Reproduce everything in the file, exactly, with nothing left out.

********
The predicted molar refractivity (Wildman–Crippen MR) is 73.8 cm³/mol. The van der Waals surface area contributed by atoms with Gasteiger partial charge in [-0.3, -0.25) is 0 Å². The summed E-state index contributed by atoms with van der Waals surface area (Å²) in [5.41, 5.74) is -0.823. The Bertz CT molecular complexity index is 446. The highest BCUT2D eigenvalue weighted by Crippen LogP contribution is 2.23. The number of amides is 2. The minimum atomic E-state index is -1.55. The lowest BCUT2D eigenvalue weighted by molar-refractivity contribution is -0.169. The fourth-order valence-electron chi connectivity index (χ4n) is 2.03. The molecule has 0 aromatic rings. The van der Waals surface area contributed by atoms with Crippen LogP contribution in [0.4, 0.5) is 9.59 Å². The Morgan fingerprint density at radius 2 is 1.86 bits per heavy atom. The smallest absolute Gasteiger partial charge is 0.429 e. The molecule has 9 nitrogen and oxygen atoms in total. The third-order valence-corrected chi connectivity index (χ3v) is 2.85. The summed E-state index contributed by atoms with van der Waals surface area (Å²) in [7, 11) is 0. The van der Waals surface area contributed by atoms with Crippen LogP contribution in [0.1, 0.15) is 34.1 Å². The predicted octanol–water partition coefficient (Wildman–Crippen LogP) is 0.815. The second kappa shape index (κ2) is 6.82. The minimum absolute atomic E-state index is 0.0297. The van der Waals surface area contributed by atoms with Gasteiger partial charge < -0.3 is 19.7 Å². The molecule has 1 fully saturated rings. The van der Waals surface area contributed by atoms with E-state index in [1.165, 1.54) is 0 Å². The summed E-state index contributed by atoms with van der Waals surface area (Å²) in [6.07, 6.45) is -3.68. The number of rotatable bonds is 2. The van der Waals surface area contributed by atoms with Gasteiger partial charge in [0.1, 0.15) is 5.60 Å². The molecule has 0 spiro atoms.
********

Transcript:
The predicted molar refractivity (Wildman–Crippen MR) is 73.8 cm³/mol. The van der Waals surface area contributed by atoms with Gasteiger partial charge in [-0.3, -0.25) is 0 Å². The summed E-state index contributed by atoms with van der Waals surface area (Å²) in [5.41, 5.74) is -0.823. The Bertz CT molecular complexity index is 446. The highest BCUT2D eigenvalue weighted by Crippen LogP contribution is 2.23. The number of amides is 2. The minimum atomic E-state index is -1.55. The lowest BCUT2D eigenvalue weighted by molar-refractivity contribution is -0.169. The fourth-order valence-electron chi connectivity index (χ4n) is 2.03. The molecule has 0 aromatic rings. The van der Waals surface area contributed by atoms with Crippen LogP contribution in [0.4, 0.5) is 9.59 Å². The Morgan fingerprint density at radius 2 is 1.86 bits per heavy atom. The smallest absolute Gasteiger partial charge is 0.429 e. The molecule has 9 nitrogen and oxygen atoms in total. The third-order valence-corrected chi connectivity index (χ3v) is 2.85. The summed E-state index contributed by atoms with van der Waals surface area (Å²) in [7, 11) is 0. The van der Waals surface area contributed by atoms with Crippen LogP contribution in [0.1, 0.15) is 34.1 Å². The predicted octanol–water partition coefficient (Wildman–Crippen LogP) is 0.815. The second kappa shape index (κ2) is 6.82. The minimum absolute atomic E-state index is 0.0297. The van der Waals surface area contributed by atoms with Gasteiger partial charge < -0.3 is 19.7 Å². The molecule has 1 fully saturated rings. The van der Waals surface area contributed by atoms with E-state index in [1.165, 1.54) is 0 Å². The summed E-state index contributed by atoms with van der Waals surface area (Å²) in [6.07, 6.45) is -3.68. The number of rotatable bonds is 2. The van der Waals surface area contributed by atoms with Gasteiger partial charge in [0.1, 0.15) is 5.60 Å². The molecule has 0 spiro atoms.